I hope that this post finds the folks that visit this blog are doing well.
It has been a long time since I have posted here. Quite a lot has gone on over the past year or so..a quick overview
On the new calculator front, New Acquisitions:
- Monroe 820A(non-working), thanks to a generous donor, to go along with the Monroe 820 that the museum already has (also non-working). I am hoping that between the two of them I can get one working. This is the only CRT-display-based machine that Monroe made, and it is quite uncommon.
- A Monroe EPIC 3000 (in very nice shape, and mostly working), and a Monroe EPIC 2000 with some mechanical and electronic problems. In time I hope to get the EPIC 3000 completely working…it seems like the problem is just a bad connection in the cable that connects the keyboard/printer unit to the electronics package.
- A Sharp Compet 21(CS-21A). This is an extremely rare machine that looks identical to the Sharp Compet 20, but with electronics changes that allow it to perform square root. The machine calculates square roots to five digits behind the decimal. The machine has problems, but I am hopeful that they can be figured out and repaired. It tries to run, but gets very confused when asked to perform operations. The design of the machine is very similar to the Compet 20, with some boards identical between the two, but there are definitely changes to the PP board (Program Package) that contain the sequencing logic for the machine, and addition of three unique boards, one of which appears to be a diode ROM that perhaps provides sequencing logic for the square root function, along with a significantly different keyboard interface board that probably detects the “divide followed by +=” key sequence that triggers the square root operation.
- A Sharp Compet 32 that will shortly be on its way to the museum.
- An additional Sharp Compet 20 that is a bit earlier than the one currently in the museum, which will be arriving soon.
Because of all that has been going on, updates to the Old Calculator Museum website have slowed to a trickle. I have a large backlog of exhibits to create, and quite a number to update. I also have more materials to add to the advertising archive, and some technical information to add. The biggest enemy I have right now is time.
My job is keeping me very busy. The University started fall session classes last week, and things are really hopping with over 3500 students now making demands of the computing environment, which we did a huge amount of work on over the summer. Along with work, during the summer months, there are constant projects around the property that demand time, along with my wife’s dog agility competitions that consume time on weekends.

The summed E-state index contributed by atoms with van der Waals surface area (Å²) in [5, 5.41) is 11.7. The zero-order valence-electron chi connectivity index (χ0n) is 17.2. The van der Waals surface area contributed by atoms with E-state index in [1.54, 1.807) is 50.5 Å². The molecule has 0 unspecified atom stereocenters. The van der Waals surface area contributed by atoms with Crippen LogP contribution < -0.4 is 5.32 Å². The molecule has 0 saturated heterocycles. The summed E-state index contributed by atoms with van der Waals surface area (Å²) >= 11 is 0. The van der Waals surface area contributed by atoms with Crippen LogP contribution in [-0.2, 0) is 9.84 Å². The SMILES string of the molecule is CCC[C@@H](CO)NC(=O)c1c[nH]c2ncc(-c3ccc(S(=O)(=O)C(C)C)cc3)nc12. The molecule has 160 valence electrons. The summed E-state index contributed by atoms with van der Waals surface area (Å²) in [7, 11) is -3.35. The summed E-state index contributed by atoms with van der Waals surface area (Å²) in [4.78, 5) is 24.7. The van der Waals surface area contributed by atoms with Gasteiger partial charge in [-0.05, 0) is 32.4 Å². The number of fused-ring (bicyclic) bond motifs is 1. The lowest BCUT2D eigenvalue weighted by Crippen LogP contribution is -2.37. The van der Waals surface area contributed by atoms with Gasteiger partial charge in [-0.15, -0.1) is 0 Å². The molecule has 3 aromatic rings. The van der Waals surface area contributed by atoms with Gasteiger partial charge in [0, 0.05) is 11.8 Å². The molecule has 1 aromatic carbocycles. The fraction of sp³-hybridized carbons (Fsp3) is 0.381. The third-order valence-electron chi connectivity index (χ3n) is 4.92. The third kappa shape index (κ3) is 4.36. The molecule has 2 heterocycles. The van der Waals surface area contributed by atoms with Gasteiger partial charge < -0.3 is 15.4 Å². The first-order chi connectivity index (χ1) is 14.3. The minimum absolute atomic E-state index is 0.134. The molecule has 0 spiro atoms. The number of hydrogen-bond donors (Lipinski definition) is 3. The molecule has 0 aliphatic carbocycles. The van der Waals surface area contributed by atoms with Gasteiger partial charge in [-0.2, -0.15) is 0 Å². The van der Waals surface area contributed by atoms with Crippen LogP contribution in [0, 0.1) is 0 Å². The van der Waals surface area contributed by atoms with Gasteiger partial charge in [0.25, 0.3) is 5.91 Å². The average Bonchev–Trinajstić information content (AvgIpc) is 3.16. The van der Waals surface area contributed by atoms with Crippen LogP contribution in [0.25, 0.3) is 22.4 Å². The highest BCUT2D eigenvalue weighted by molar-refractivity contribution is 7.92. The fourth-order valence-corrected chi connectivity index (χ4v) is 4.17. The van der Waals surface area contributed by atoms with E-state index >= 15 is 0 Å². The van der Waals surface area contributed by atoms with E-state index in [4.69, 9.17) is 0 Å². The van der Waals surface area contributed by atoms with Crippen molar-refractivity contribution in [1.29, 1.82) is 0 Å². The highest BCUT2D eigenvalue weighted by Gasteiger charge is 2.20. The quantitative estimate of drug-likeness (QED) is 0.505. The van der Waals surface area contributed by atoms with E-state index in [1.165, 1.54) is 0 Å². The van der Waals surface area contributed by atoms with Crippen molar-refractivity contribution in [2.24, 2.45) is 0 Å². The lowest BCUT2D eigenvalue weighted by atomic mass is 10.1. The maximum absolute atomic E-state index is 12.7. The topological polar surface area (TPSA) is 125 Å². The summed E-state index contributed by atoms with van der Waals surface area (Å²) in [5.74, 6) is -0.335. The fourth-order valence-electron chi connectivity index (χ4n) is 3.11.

I must veer off-topic for a moment. We have a German Shepherd that is competing at the top national levels of competition in dog agility, and this year has been extremely successful. Tory (our German Shepherd) and my wife, Patty, have earned entry into three National Championship competitions this fall and early next year, including the German Shepherd Dog Club of America Nationals, the AKC National, and the USDAA National. We’ll be traveling to Kansas, Kentucy, and Nevada for these competitions, and hopefully, come home with some national championships. German Shepherds are very uncommon to run at the national level in a sport dominated by Border Collies and Australian Shepherds. It is a huge testimony to the athletic abilities and high level of intelligence that Tory has, and Patty’s dedication to excellence in training (both for herself, and Tory) over Tory’s 5 years of life. You can see YouTube videos of Patty and Tory in action by checking out the channel “pattybffds”. Just search for it on YouTube.
Once the fall and winter settle in, there will be more time to devote to my calculator passion, and I expect that there’ll be a more updates both to this blog, as well as to the museum website.
Lastly, before I close out, I am honored to be invited to a gathering of ex-Friden employees (known as Fridenites) in San Leandro, California (the original headquarters of Friden Calculating Machine Co.) on September 15th. This luncheon gathering will have many luminaries from the heyday of Friden, including Robert Ragen (the chief designer of the Friden EC-130), Dick Ahrens (a senior engineer involved in the design of the EC-130), George Comstock (another senior engineer, who left Friden to form Diablo Systems, a company famous for the development of daisywheel printer technology), and many other former Friden employees. This should be a fun and fascinating time. I will try to write up a blog entry about the event soon after I return.
With all that said, I will call this entry complete. There’s a lot more that I didn’t write about, but that captures the high points. Wishing you all health (the most important thing), happiness, safety and security!